Alcohol-related deaths in Brazil shoot up during pandemic

Alcohol-related deaths in Brazil shoot up during pandemic
Photo: Nito/Shutterstock

A report by health research organization Vital Strategies shows that deaths related to alcohol consumption have skyrocketed 18.4 percent in Brazil during the pandemic. The report — which uses data from the Health Ministry — does not factor in chronic diseases that could be linked to alcoholism, such as cirrhosis and pancreatitis.

Among the hypotheses for this significant increase in alcohol-related deaths is the fact that Covid restrictions imposed a sizeable toll on the population’s mental health — which led to an increase in the consumption of drugs and alcohol as a coping mechanism.

That supposition is corroborated by a May 2021 study by the Pan-American Health Organization (PAHO) in 33 countries, which found that “quarantine during the pandemic seems to affect drinking behavior and mental health indicators such as anxiety symptoms.” 

As we showed in the July 13 issue of our Brazil Daily newsletter, data on wine consumption is following the same trend. In 2020, Brazilians drank 501 million liters of wine, up from 383 million the previous year. The country has 83 million wine consumers, 46 percent of whom drink at least once a week.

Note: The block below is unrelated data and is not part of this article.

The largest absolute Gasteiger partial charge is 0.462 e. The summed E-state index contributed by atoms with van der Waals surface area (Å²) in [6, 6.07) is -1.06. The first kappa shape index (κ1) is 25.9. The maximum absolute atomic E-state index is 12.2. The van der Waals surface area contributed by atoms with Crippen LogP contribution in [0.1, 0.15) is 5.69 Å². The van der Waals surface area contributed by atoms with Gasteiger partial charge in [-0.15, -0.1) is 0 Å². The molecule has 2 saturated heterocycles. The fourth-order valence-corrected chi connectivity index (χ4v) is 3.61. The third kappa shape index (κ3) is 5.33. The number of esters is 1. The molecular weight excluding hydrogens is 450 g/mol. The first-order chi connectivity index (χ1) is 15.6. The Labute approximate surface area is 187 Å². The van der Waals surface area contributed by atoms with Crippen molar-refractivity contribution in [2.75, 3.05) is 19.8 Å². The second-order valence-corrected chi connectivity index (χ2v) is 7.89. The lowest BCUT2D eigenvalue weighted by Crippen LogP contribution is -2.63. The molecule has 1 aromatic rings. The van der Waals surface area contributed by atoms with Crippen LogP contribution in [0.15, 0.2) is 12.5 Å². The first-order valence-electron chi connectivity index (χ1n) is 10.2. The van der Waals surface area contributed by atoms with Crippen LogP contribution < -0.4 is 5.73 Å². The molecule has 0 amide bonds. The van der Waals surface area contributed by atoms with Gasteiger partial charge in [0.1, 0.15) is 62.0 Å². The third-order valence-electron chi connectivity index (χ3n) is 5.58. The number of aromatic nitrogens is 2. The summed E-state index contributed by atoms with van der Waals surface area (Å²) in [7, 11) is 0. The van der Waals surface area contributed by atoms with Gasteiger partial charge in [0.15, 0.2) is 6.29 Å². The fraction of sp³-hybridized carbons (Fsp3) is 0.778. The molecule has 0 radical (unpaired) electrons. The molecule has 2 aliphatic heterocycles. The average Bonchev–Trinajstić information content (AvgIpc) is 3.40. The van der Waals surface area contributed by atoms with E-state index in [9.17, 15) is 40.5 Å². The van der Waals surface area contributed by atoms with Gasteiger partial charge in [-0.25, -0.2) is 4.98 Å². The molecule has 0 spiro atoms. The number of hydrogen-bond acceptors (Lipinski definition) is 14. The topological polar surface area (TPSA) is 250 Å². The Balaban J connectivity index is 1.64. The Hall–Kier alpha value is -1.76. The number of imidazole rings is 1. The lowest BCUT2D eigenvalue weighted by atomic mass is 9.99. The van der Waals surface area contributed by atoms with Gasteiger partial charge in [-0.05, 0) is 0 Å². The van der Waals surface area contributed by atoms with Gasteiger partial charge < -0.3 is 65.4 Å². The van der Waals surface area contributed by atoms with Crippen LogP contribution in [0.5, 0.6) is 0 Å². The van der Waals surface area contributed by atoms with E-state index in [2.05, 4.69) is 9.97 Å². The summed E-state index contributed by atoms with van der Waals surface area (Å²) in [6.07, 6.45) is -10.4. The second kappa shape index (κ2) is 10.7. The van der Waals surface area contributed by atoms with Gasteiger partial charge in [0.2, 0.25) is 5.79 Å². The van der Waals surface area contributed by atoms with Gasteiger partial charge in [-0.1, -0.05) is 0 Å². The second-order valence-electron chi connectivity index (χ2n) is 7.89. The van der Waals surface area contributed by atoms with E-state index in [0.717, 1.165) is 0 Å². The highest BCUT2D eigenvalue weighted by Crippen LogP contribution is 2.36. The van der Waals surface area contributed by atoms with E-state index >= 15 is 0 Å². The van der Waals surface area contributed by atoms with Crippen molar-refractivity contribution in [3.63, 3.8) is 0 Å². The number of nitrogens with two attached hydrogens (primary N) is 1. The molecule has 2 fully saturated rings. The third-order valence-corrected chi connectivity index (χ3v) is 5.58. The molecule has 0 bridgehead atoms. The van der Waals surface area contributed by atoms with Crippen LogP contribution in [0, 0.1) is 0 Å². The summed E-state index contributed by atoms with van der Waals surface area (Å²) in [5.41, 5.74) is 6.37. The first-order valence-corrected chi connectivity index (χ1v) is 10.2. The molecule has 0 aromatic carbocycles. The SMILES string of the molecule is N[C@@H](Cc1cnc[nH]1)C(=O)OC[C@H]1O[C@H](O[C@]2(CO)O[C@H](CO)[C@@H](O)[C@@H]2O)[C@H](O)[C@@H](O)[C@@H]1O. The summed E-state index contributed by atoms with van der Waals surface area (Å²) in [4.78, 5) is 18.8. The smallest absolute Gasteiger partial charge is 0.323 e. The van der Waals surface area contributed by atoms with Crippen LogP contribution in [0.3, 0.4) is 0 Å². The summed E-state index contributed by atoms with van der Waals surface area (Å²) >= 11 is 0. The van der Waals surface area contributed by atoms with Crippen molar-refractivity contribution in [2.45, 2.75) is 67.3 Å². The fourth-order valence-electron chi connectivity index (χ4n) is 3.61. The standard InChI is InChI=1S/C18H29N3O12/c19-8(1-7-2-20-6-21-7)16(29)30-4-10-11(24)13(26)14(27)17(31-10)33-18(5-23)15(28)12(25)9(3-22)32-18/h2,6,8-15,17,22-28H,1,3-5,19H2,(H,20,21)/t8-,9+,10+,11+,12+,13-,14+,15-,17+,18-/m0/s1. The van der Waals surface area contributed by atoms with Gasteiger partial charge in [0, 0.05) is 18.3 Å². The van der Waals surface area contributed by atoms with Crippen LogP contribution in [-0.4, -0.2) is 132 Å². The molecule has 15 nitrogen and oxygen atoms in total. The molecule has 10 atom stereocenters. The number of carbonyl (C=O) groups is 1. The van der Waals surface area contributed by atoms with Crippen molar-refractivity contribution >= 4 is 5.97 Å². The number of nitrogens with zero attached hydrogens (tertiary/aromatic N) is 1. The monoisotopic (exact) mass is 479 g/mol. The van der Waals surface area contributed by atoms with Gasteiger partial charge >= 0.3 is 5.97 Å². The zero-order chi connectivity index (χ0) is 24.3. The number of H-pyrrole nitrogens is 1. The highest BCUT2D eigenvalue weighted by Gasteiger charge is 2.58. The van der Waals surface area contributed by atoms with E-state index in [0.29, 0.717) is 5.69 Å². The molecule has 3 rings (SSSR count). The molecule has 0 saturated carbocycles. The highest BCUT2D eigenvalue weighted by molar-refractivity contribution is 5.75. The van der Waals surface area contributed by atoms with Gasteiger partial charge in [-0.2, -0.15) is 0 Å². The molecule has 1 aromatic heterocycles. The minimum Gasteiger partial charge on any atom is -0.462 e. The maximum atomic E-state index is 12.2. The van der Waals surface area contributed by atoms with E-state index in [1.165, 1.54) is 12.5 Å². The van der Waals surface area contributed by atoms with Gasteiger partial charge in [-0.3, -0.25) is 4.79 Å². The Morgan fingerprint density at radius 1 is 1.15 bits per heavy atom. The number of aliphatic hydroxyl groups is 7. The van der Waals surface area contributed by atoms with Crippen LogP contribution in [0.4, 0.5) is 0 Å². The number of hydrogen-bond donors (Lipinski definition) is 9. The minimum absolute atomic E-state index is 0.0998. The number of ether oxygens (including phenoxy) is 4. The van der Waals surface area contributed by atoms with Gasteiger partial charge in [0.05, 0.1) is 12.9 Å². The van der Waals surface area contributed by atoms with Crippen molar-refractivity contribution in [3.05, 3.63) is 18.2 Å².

Another possibility is the fact that millions of people stopped treating themselves for multiple illnesses, including heart problems and diabetes — conditions which become life-threatening when associated with heavy drinking.

The increase of alcohol-related deaths was more prevalent among women, according to the Vital Strategies report. The PAHO study also found women to be more affected by anxiety symptoms during the pandemic, which could be explained by the fact that many faced a pile-up of professional and household responsibilities during confinement.